This research traces the origins of Indian Mahāyāna1, a new orientation rooted in early Buddhism. The essay draws from the earliest sūtras and argues that the new development was not antagonistic towards the previous tradition but built on it.
Brahmanism, Jainism and Buddhism are traditions indigenous to ancient India; while they share common origins, they developed distinct worldviews and methodologies. The purpose of this research is to explore their historical, semantic and doctrinal development and demonstrate links between their meditation systems. This second part of the series is centred around the exchange and divergence of the concept of liberation, and its corresponding beliefs and practices.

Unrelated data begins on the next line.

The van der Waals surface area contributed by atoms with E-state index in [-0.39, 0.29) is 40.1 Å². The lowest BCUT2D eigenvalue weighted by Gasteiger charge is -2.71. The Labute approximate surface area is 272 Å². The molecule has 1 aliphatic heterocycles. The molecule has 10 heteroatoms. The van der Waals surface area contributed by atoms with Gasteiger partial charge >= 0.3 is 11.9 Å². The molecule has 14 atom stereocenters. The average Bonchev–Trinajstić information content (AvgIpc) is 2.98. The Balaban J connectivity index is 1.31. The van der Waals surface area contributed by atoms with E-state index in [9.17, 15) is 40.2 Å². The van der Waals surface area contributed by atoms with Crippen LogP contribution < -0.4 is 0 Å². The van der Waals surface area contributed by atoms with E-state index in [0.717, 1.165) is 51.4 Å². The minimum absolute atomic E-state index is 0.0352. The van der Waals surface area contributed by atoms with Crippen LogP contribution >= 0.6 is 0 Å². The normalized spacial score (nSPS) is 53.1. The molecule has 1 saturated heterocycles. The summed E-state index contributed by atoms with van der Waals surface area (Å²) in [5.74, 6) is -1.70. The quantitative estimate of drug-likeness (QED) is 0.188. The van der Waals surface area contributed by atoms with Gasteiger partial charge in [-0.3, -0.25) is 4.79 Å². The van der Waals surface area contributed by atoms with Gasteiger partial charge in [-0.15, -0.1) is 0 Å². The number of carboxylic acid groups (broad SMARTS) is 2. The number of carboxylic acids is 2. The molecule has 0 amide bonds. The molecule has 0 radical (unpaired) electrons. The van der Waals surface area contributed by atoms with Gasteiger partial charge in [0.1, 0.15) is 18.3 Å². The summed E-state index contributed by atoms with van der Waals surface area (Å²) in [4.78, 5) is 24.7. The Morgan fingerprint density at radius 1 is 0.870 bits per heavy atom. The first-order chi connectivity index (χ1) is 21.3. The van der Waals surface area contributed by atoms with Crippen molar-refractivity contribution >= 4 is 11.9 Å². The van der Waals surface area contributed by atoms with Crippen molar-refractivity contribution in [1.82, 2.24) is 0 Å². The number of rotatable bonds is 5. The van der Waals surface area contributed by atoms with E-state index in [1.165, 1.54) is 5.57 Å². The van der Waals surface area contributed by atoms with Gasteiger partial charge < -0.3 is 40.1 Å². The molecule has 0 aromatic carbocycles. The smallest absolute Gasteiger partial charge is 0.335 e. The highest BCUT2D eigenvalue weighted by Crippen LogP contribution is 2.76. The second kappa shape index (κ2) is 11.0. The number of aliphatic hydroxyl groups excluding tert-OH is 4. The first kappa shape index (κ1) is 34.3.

The Bhagavadgītā of the Mahābhārata is a post-Vedic text seeking to affirm Brahmanism. It achieves it through a revision of the religious and philosophical doctrines of its milieu. It is the first material to comprehensively promote worldly activity by adopting yoga—appropriated from ascetic-renunciatory settings. The modernised yogic methods and orientations, weaved into Vedic dharma, are the prime focus. This research examines their composition by relying on a selection of academic translations.
Among the long list of benefits associated with regular meditation, many practitioners report an improvement in their mental clarity and ability to maintain focus. Unfortunately, lots of people struggle to get into meditation and enjoy these and other benefits due to resistance, which can arise from many sources.
People often come to mindfulness wanting to ‘turn off’ their thoughts and to stop the constant brain buzz.
After a long week, it's time to create space just for yourself.